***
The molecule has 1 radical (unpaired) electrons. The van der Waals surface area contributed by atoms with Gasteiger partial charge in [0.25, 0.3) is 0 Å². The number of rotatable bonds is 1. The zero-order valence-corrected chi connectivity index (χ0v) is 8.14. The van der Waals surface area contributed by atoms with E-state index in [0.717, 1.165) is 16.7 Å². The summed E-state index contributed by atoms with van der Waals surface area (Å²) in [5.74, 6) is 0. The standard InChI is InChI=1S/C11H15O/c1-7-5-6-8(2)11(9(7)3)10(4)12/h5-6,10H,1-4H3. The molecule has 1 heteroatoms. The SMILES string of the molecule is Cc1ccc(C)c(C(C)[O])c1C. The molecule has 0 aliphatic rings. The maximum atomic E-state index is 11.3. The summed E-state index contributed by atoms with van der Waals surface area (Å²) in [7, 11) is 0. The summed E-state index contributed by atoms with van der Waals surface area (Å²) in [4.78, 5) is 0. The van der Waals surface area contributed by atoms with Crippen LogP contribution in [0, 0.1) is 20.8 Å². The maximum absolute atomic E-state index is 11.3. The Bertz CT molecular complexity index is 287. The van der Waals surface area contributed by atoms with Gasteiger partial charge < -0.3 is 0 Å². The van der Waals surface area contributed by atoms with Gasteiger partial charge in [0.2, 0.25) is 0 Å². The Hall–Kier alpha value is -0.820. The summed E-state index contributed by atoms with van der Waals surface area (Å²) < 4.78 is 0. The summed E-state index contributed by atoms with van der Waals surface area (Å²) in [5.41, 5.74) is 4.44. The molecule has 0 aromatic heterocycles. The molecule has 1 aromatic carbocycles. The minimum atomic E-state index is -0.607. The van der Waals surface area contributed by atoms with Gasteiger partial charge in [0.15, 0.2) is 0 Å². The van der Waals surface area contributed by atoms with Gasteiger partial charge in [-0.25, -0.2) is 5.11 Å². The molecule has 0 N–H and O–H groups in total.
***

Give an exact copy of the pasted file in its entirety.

The molecule has 1 radical (unpaired) electrons. The van der Waals surface area contributed by atoms with Gasteiger partial charge in [0.25, 0.3) is 0 Å². The number of rotatable bonds is 1. The zero-order valence-corrected chi connectivity index (χ0v) is 8.14. The van der Waals surface area contributed by atoms with E-state index in [0.717, 1.165) is 16.7 Å². The summed E-state index contributed by atoms with van der Waals surface area (Å²) in [5.74, 6) is 0. The standard InChI is InChI=1S/C11H15O/c1-7-5-6-8(2)11(9(7)3)10(4)12/h5-6,10H,1-4H3. The molecule has 1 heteroatoms. The SMILES string of the molecule is Cc1ccc(C)c(C(C)[O])c1C. The molecule has 0 aliphatic rings. The maximum atomic E-state index is 11.3. The summed E-state index contributed by atoms with van der Waals surface area (Å²) in [7, 11) is 0. The summed E-state index contributed by atoms with van der Waals surface area (Å²) in [4.78, 5) is 0. The van der Waals surface area contributed by atoms with Crippen LogP contribution in [0, 0.1) is 20.8 Å². The maximum absolute atomic E-state index is 11.3. The Bertz CT molecular complexity index is 287. The van der Waals surface area contributed by atoms with Gasteiger partial charge < -0.3 is 0 Å². The van der Waals surface area contributed by atoms with Gasteiger partial charge in [0.2, 0.25) is 0 Å². The Hall–Kier alpha value is -0.820. The summed E-state index contributed by atoms with van der Waals surface area (Å²) < 4.78 is 0. The summed E-state index contributed by atoms with van der Waals surface area (Å²) in [5.41, 5.74) is 4.44. The molecule has 0 aromatic heterocycles. The molecule has 1 aromatic carbocycles. The minimum atomic E-state index is -0.607. The van der Waals surface area contributed by atoms with Gasteiger partial charge in [0.15, 0.2) is 0 Å². The van der Waals surface area contributed by atoms with Gasteiger partial charge in [-0.25, -0.2) is 5.11 Å². The molecule has 0 N–H and O–H groups in total.